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Army Chief Of Staff On North Korea: 'Time Is Running Out' To Stop ICBM
North Korea is the single most dangerous threat facing the international community according to the U.S. Army’s top uniformed official and matters are coming to a head. Pyongyang is advancing far more quickly with its nuclear and ballistic missile programs than was expected by the United States. Indeed, the United States is at point where it must make some tough policy choices on how to deal with the North Korean threat.
“We are at a point in time when choices will have to be made one way or the other, none of these choices are particularly palatable,” U.S. Army chief of staff Gen. Mark A. Milley told an audience at the National Press Club in Washington, D.C.
Matters on the Korean peninsula are coming to a head—Milley characterized the situation as the single most dangerous situation facing the United States today.
“This situation with North Korea is very serious,” Milley said. “Not only for the United States, South Korea and Japan, but for China and Russia... and it’s not going in a good direction.”
Milley said that the United States is doing what it can diplomatically and economically to prevent North Korea from developing and possessing a nuclear weapon that is capable of hitting the United States—as has been American policy for years.
“There is still time left for that to succeed,” Milley said.
“However, time is running out.”
It is unclear what the United States can do to prevent North Korea from developing and fielding a nuclear-tipped intercontinental ballistic missile short of a preemptive nuclear strike. Pyongyang has little incentive to give up what it sees as its trump card to ensure the survival of the Kim regime.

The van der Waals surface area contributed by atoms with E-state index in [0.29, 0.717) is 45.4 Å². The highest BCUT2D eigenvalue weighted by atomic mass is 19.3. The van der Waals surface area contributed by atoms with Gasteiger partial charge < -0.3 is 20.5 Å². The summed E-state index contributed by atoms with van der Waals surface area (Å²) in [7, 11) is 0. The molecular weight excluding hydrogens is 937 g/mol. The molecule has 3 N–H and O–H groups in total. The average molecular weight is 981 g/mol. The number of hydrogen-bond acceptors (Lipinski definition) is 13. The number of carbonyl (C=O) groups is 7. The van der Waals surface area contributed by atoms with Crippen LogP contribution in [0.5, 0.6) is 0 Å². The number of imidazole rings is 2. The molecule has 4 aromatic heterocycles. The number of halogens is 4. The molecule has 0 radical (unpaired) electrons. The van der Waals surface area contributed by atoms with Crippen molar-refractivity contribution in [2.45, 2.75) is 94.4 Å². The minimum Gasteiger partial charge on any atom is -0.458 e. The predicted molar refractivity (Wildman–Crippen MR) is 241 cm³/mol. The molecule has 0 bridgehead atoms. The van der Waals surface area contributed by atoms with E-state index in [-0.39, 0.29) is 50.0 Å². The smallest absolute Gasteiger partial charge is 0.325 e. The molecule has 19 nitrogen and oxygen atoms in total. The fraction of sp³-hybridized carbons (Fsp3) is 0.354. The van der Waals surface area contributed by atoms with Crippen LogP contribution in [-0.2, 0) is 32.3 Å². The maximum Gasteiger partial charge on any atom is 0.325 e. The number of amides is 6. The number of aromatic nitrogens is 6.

“Only an atomic bomb offers certain deterrence against the overwhelming military power of populous and prosperous South Korea backed by the U.S. superpower,” Doug Bandow, a senior fellow at the Cato Institute wrote for The National Interest.
“Nuclear weapons also are a handy weapon of extortion. The ultimate bomb offers an important reward to a military that plays an important political role.”
Indeed, when the United States helped to overthrow Muammar Gaddafi in 2011 after the Libyan dictator had agreed to give up his weapons of mass destruction, Pyongyang became even more determined to hold onto its nuclear weapons. Essentially, North Korea made the simple realist calculus that a weapon that might deter the United States and preserve the regime trumps any economic or diplomatic benefit.
“Libya’s nuclear dismantlement much touted by the U.S. in the past turned out to be a mode of aggression whereby the latter coaxed the former with such sweet words as ‘guarantee of security’ and ‘improvement of relations’ to disarm and then swallowed it up by force,” the North Korean Foreign Ministry stated at the time—denouncing negotiations as a prelude to disarm to regime prior to an invasion.
But military action might prove to be unavoidable. If the situation on the Korean peninsula devolves into open warfare, the United States and South Korea would undoubtedly destroy North Korea’s military. But the cost would be extremely high—particular for the civilian population in Seoul and other large cities in the region. “A war on the Korean peninsula would be terrible,” Milley said. “However a nuclear weapon detonating over Los Angeles would be terrible.”
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